Martin v. Lankford
Annotate this Case
245 U.S. 547 (1918)
U.S. Supreme Court
Martin v. Lankford, 245 U.S. 547 (1918)
Martin v. Lankford
Submitted December 18, 1917
Decided January 28, 1918
245 U.S. 547
ERROR TO THE DISTRICT COURT OF THE UNITED STATES
FOR THE WESTERN DISTRICT OF OKLAHOMA
This action was similar to Johnson v. Lankford, ante, 245 U. S. 541. Here, however, plaintiff sought damages measured by the excess of his claims as depositor over his liability as a stockholder of the bank, and there was not diverse citizenship. Held, (1) that the action was not against the state but against the defendant Bank Commissioner personally (and his surety) because of his alleged tortious conduct in violating the state law, and (2) that allegations to the effect that, by the Commissioner's wrongful administration of the state law, plaintiff's privileges and immunities were abridged and his property taken without due process, in violation of the Constitution, were to be taken as in emphasis of the Commissioner's wrongdoing, not as an
independent ground of recovery, and, in the absence of diverse citizenship, the district court lacked jurisdiction.,
The case is stated in the opinion.
MR. JUSTICE McKENNA delivered the opinion of the Court.
The action is in certain particulars similar to No. 96, ante, 245 U. S. 541, and was submitted with it. The citizenship of the parties, however, is not diverse, as in the other action, they being all citizens of Oklahoma. There is a further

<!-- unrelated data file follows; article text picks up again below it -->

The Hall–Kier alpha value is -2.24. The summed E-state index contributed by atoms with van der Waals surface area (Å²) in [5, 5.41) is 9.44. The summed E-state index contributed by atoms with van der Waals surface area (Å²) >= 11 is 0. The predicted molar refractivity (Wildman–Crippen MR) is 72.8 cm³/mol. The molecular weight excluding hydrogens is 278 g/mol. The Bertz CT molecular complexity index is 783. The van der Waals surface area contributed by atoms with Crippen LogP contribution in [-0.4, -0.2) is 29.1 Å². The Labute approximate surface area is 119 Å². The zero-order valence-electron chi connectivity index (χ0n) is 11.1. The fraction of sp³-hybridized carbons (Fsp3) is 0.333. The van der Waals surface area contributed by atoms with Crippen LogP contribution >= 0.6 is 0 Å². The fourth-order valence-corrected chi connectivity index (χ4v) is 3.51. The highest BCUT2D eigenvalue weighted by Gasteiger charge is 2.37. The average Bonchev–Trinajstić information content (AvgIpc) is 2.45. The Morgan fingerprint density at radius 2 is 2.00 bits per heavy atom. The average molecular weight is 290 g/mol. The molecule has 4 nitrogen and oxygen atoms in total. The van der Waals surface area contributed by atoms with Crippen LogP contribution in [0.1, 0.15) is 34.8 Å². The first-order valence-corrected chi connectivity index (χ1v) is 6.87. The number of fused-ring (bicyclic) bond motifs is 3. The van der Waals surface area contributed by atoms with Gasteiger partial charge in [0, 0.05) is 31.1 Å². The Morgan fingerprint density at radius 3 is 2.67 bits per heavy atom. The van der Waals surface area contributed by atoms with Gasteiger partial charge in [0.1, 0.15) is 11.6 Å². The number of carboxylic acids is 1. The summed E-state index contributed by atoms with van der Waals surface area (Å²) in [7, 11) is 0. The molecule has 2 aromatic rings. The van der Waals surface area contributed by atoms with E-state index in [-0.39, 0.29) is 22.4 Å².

difference from the other action in that, in the latter, the plaintiff was a depositor in the bank, while in this he is a stockholder as well as a depositor, and seeks to have his stockholder's liability of $2,000 offset against any sums that may be owing to him by reason of the matters set forth in his petition, Lankford, as bank commissioner, having refused to do so. Wherein and wherefore Lankford should have done so and wherein and wherefore he violated his duty to plaintiff through wrongful and neglectful conduct is charged in three causes of action substantially the same as the petition in No. 96, varied only to suit the differences in demand. In other words, that plaintiff lost his deposit because of neglect of duty upon the part of Lankford in the following particulars: (1) failure to exercise proper supervision over the bank as directed by the statute of the state; (2) allowing the parties in charge of the bank to squander its assets; (3) allowing it to continue business while and after its reserve was greatly less than required by law; (4) allowing its managers continuously and repeatedly to make excessive loans and excessive overdrafts, (5) allowing such managers to remain in charge of its affairs, knowing them to be incompetent and notwithstanding it was his duty to discover such incompetency and, upon discovery, to take possession of the bank for the protection of its depositors and stockholders.
Plaintiff hence prayed that his stockholder's liability of $2,000 be offset against the sums due him, which he alleged to be $669.25 and interest thereon.
The Attorney General of the state appeared specially and alleged that the state "is a necessary party in interest to a proper determination of the issues described in the plaintiff's petition," that it "does not consent to be sued in this case and objects to the action being maintained against it." The motion concluded as follows: "Wherefore, the State of Oklahoma moves the court to dismiss this
action for want of jurisdiction over the party defendant."